Orthognathic Maxillofacial Reconstruction

Also known as: orthognathic surgery, corrective jaw surgery.

What is orthognathic maxillofacial reconstruction?

Orthognathic maxillofacial reconstruction is the medical name for corrective jaw surgery. This procedure can be used to repair a number of problems with the jaws or skull.

What happens during the procedure?

The exact nature of the procedure can vary based on the condition that is present. But the procedure typically involves some form of bone removal and modification, followed by the reconstruction of the skull or jaw with plates or screws. The procedure is performed under general anesthesia.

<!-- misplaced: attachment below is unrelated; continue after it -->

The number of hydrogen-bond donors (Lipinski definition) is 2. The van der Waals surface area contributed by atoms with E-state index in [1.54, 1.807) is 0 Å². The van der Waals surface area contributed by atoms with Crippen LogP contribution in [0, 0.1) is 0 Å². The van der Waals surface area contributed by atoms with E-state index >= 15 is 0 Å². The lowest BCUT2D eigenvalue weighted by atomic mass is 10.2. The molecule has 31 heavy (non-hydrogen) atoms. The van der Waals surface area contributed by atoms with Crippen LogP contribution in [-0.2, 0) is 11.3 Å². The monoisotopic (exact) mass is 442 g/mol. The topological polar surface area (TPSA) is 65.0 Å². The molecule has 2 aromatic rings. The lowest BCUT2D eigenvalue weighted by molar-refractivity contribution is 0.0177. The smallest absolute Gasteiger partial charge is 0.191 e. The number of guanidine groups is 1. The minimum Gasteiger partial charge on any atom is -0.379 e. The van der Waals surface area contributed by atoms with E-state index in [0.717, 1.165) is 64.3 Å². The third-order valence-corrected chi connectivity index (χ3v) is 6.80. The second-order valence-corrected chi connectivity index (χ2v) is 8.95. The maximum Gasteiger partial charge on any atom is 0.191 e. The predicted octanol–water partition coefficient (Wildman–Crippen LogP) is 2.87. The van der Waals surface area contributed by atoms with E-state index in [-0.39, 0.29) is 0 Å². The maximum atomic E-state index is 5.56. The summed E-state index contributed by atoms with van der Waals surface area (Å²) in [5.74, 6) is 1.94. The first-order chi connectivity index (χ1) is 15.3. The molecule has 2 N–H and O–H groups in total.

Is any special preparation needed?

The patient may need to avoid food, drink or certain medications for a period of time before the procedure is performed.

What are the risk factors?

Infection, bleeding, nerve injury, a fractured jaw or the failure of the surgery to correct the problem are a few potential complications of orthognathic maxillofacial reconstruction.


Reviewed by: Chad A Perlyn, MD

This page was last updated on: 7/9/2018 4:50:49 PM

From the Newsdesk

What is Beckwith-Wiedemann Syndrome? - Dr. Chad Perlyn Explains
Dr. Chad Perlyn is a pediatric plastic surgeon with the Division of Plastic Surgery at Nicklaus Children's Hospital. For more information, please visit nicklauschildrens.org/BWS
Dr. Chad Perlyn Explains the Craniofacial Center at Nicklaus Children's Hospital
Dr. Chad Perlyn is a pediatric plastic surgeon with the Division of Plastic Surgery at Nicklaus Children's Hospital. For more information, please visit nicklauschildrens.org/Craniofacial